Kroger's Two Roads to the Internet

Grocer tests ROI models

Sep 14, 2000 (Tech Web - CMP via COMTEX) -- Kroger Co., the nation's largest grocery chain, last week posted strong second-quarter earnings and detailed a two-pronged Internet strategy: moving full-bore on its e-marketplace to streamline its supply chain, while taking a patient approach on the still unproven business of online grocery sales.

Kroger chairman and CEO Joseph Pichler told analysts last week that the company is intent on finding a profitable online shopping formula -- it just hasn't done so yet.

"We're not waiting for somebody else to be successful and then jump on the bandwagon," Pichler said. "We are aggressively testing models, but so far we have not found one that meets the test for ROI."

By contrast, Kroger execs stressed the success of Kroger's B-to-B strategy. That was exemplified by its participation this summer in four GlobalNetXchange auctions, which were used to procure supplies for stores.

In March, Kroger became a partner in GNX, joining founders France's Carrefour Corp.; Britain's J Sainsbury; Germany's METRO AG; Oracle Corp. (stock: ORCL), Redwood Shores, Calif.; and Sears, Roebuck & Co.

While Pichler stressed that he's pleased with the exchange, he said the best is yet to come. GNX is now identifying a supply-chain software provider -- likely Oracle -- to provide CPFR (collaborative planning, forecasting, and replenishment) and other supply-chain apps, which GNX hopes to test with partner companies later this year.

Kroger expects the exchange's links to suppliers to increase distribution efficiencies and reduce the cost of purchasing food products.

With more than 2,300 supermarkets in 31 states, Kroger is king of the U.S. food retailing hill. Its $13 billion merger in 1999 with Fred Meyer stores helped push annual sales to $43 billion in 1999.

And while competitors Albertson's and A&P recently announced disappointing earnings, Kroger's performance only solidified its position.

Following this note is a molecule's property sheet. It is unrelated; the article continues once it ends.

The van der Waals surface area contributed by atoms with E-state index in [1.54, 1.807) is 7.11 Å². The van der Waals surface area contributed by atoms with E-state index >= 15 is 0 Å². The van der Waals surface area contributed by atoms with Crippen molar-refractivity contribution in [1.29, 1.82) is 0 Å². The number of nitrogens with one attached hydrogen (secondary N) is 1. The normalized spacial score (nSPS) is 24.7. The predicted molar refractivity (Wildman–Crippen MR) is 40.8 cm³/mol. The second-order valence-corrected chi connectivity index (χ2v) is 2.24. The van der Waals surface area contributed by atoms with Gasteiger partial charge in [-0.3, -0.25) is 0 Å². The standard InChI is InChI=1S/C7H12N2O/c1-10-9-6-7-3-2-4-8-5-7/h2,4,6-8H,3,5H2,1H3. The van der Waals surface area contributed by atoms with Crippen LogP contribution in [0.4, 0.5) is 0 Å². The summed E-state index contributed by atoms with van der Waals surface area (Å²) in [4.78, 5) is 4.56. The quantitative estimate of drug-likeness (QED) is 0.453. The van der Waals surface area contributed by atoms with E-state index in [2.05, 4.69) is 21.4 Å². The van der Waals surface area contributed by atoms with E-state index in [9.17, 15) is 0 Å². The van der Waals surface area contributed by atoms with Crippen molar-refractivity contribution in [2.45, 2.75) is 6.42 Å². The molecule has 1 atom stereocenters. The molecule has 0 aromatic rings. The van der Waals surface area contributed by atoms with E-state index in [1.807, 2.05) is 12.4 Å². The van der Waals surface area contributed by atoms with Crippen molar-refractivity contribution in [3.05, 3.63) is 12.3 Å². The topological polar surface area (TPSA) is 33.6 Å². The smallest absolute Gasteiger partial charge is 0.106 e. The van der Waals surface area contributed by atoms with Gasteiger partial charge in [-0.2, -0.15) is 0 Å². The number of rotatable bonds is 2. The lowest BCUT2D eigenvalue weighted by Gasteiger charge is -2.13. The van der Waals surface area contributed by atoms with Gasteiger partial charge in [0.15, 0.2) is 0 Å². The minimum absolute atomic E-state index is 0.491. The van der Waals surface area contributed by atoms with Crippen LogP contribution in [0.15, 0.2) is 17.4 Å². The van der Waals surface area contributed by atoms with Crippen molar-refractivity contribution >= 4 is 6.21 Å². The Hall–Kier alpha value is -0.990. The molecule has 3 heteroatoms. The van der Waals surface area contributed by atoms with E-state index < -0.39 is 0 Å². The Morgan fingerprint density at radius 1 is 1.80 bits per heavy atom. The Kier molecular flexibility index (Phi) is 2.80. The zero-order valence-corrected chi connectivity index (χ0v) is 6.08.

"With the exception of Kroger and Safeway, all of the big grocery chains are having problems," especially with digesting recent acquisitions, said PaineWebber analyst R.T. Quinn.

Kroger earnings met analysts' expectations at 28 cents per share, or $234.5 million, an increase of 16 percent from $202.1 million, or 24 cents per share, a year ago. Sales reached $11 billion, up from about $10.3 billion in second quarter 1999.

After the results were announced Sept. 12, Kroger stock closed at $23.25, down 13 cents.

Like many of its brick-and-mortar competitors, Kroger has just dipped a toe in e-retailing, with only its King Soopers unit in Colorado offering online grocery shopping. Similarly, Albertson's has pilot online programs in the Dallas and Seattle areas.

But Kroger is still seeking ways to take advantage of the Internet to reach consumers, said Rodney McMullen, executive vice president of strategy, planning, and finance.

Kroger continues to analyze online shopping models, McMullen said, as well as its Colorado operation and its experience with the online retailer Peapod Inc. (stock: PPOD), with which it signed an exclusive online sales agreement in 1996 for the Columbus, Ohio, area.

Struggling, Peapod, Skokie, Ill., this month ended that agreement, and exited the Columbus market.

Bricks-and-clicks retailers like Kroger are more likely to find success on the Internet than their strictly Web-based competitors, McMullen asserted.

"Success is more likely with [a business] that begins with strong market share," he said.

Delivery costs remain the biggest challenge to online grocery sites, McMullen added.

Equities analysts also pooh-poohed the near-term impact of online shopping on giants such as Kroger. Like Albertson's and Safeway, Kroger is "experimenting with low-cost ways to get their feet wet," said Jonathan Ziegler, analyst with Deutsche Bank Alex Brown.

"When they're ready to rock n' roll, they'll be better, more knowledgeable," Ziegler said.

But analysts agreed with Kroger executives that the supermarket business' real Internet future is in B-to-B exchanges.

The grocery industry supply chain today is "very inefficient and involved, with an awful lot of problems," Ziegler said, and therefore ripe for online efficiencies. "Exchanges are going to make the industry more productive."